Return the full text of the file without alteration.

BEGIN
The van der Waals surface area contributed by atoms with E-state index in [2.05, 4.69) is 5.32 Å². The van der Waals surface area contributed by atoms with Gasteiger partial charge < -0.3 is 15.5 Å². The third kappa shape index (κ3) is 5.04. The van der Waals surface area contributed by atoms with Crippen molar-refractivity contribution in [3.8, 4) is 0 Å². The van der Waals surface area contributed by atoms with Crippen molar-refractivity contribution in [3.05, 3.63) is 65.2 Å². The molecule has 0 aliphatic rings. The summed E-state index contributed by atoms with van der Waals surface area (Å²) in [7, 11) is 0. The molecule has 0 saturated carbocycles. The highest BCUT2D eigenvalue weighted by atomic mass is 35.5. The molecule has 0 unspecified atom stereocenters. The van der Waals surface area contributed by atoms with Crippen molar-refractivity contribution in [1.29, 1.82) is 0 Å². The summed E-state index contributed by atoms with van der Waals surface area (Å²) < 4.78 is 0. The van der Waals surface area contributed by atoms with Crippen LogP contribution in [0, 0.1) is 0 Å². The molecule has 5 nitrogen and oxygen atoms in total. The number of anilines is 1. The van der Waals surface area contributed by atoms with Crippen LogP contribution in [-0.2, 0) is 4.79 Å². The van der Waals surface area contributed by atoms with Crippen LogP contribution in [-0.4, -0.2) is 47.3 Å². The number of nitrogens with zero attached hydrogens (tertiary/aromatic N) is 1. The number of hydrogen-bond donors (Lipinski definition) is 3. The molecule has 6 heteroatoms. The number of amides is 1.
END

The van der Waals surface area contributed by atoms with E-state index in [2.05, 4.69) is 5.32 Å². The van der Waals surface area contributed by atoms with Gasteiger partial charge < -0.3 is 15.5 Å². The third kappa shape index (κ3) is 5.04. The van der Waals surface area contributed by atoms with Crippen molar-refractivity contribution in [3.8, 4) is 0 Å². The van der Waals surface area contributed by atoms with Crippen molar-refractivity contribution in [3.05, 3.63) is 65.2 Å². The molecule has 0 aliphatic rings. The summed E-state index contributed by atoms with van der Waals surface area (Å²) in [7, 11) is 0. The molecule has 0 saturated carbocycles. The highest BCUT2D eigenvalue weighted by atomic mass is 35.5. The molecule has 0 unspecified atom stereocenters. The van der Waals surface area contributed by atoms with Crippen molar-refractivity contribution in [1.29, 1.82) is 0 Å². The summed E-state index contributed by atoms with van der Waals surface area (Å²) < 4.78 is 0. The van der Waals surface area contributed by atoms with Crippen LogP contribution in [0, 0.1) is 0 Å². The molecule has 5 nitrogen and oxygen atoms in total. The number of anilines is 1. The van der Waals surface area contributed by atoms with Crippen LogP contribution in [-0.2, 0) is 4.79 Å². The van der Waals surface area contributed by atoms with Crippen LogP contribution in [-0.4, -0.2) is 47.3 Å². The number of nitrogens with zero attached hydrogens (tertiary/aromatic N) is 1. The number of hydrogen-bond donors (Lipinski definition) is 3. The molecule has 6 heteroatoms. The number of amides is 1.